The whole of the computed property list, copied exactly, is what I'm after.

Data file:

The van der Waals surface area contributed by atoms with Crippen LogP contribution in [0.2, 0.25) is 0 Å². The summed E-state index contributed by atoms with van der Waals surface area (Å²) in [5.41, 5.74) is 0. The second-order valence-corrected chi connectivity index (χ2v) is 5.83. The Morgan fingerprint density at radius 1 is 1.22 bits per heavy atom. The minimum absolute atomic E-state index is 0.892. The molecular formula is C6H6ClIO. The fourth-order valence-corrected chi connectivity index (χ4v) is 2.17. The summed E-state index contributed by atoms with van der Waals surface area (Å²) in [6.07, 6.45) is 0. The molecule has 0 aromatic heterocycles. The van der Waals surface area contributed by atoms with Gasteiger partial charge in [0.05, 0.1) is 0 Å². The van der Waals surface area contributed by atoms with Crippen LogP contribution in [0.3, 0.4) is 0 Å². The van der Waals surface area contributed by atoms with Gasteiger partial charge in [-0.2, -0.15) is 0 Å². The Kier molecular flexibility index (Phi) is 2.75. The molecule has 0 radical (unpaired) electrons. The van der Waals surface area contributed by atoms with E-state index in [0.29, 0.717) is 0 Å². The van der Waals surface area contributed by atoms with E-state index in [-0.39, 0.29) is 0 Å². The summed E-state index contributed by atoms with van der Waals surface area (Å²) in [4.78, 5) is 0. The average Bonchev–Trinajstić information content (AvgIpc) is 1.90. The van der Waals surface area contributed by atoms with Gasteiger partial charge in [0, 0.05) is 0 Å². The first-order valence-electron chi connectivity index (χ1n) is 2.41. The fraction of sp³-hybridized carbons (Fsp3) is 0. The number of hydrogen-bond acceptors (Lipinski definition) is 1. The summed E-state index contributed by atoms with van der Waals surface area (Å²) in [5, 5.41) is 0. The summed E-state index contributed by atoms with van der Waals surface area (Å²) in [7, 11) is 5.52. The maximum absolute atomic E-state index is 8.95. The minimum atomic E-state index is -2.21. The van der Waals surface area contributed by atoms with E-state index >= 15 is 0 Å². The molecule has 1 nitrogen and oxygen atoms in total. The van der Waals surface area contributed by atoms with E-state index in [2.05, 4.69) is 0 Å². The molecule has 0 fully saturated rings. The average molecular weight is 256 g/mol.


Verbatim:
The van der Waals surface area contributed by atoms with Crippen LogP contribution in [0.2, 0.25) is 0 Å². The summed E-state index contributed by atoms with van der Waals surface area (Å²) in [5.41, 5.74) is 0. The second-order valence-corrected chi connectivity index (χ2v) is 5.83. The Morgan fingerprint density at radius 1 is 1.22 bits per heavy atom. The minimum absolute atomic E-state index is 0.892. The molecular formula is C6H6ClIO. The fourth-order valence-corrected chi connectivity index (χ4v) is 2.17. The summed E-state index contributed by atoms with van der Waals surface area (Å²) in [6.07, 6.45) is 0. The molecule has 0 aromatic heterocycles. The van der Waals surface area contributed by atoms with Gasteiger partial charge in [0.05, 0.1) is 0 Å². The van der Waals surface area contributed by atoms with Crippen LogP contribution in [0.3, 0.4) is 0 Å². The van der Waals surface area contributed by atoms with Gasteiger partial charge in [-0.2, -0.15) is 0 Å². The Kier molecular flexibility index (Phi) is 2.75. The molecule has 0 radical (unpaired) electrons. The van der Waals surface area contributed by atoms with E-state index in [0.29, 0.717) is 0 Å². The van der Waals surface area contributed by atoms with E-state index in [-0.39, 0.29) is 0 Å². The summed E-state index contributed by atoms with van der Waals surface area (Å²) in [4.78, 5) is 0. The average Bonchev–Trinajstić information content (AvgIpc) is 1.90. The van der Waals surface area contributed by atoms with Gasteiger partial charge in [0, 0.05) is 0 Å². The first-order valence-electron chi connectivity index (χ1n) is 2.41. The fraction of sp³-hybridized carbons (Fsp3) is 0. The number of hydrogen-bond acceptors (Lipinski definition) is 1. The summed E-state index contributed by atoms with van der Waals surface area (Å²) in [5, 5.41) is 0. The summed E-state index contributed by atoms with van der Waals surface area (Å²) in [7, 11) is 5.52. The maximum absolute atomic E-state index is 8.95. The minimum atomic E-state index is -2.21. The van der Waals surface area contributed by atoms with E-state index >= 15 is 0 Å². The molecule has 1 nitrogen and oxygen atoms in total. The van der Waals surface area contributed by atoms with E-state index in [2.05, 4.69) is 0 Å². The molecule has 0 fully saturated rings. The average molecular weight is 256 g/mol.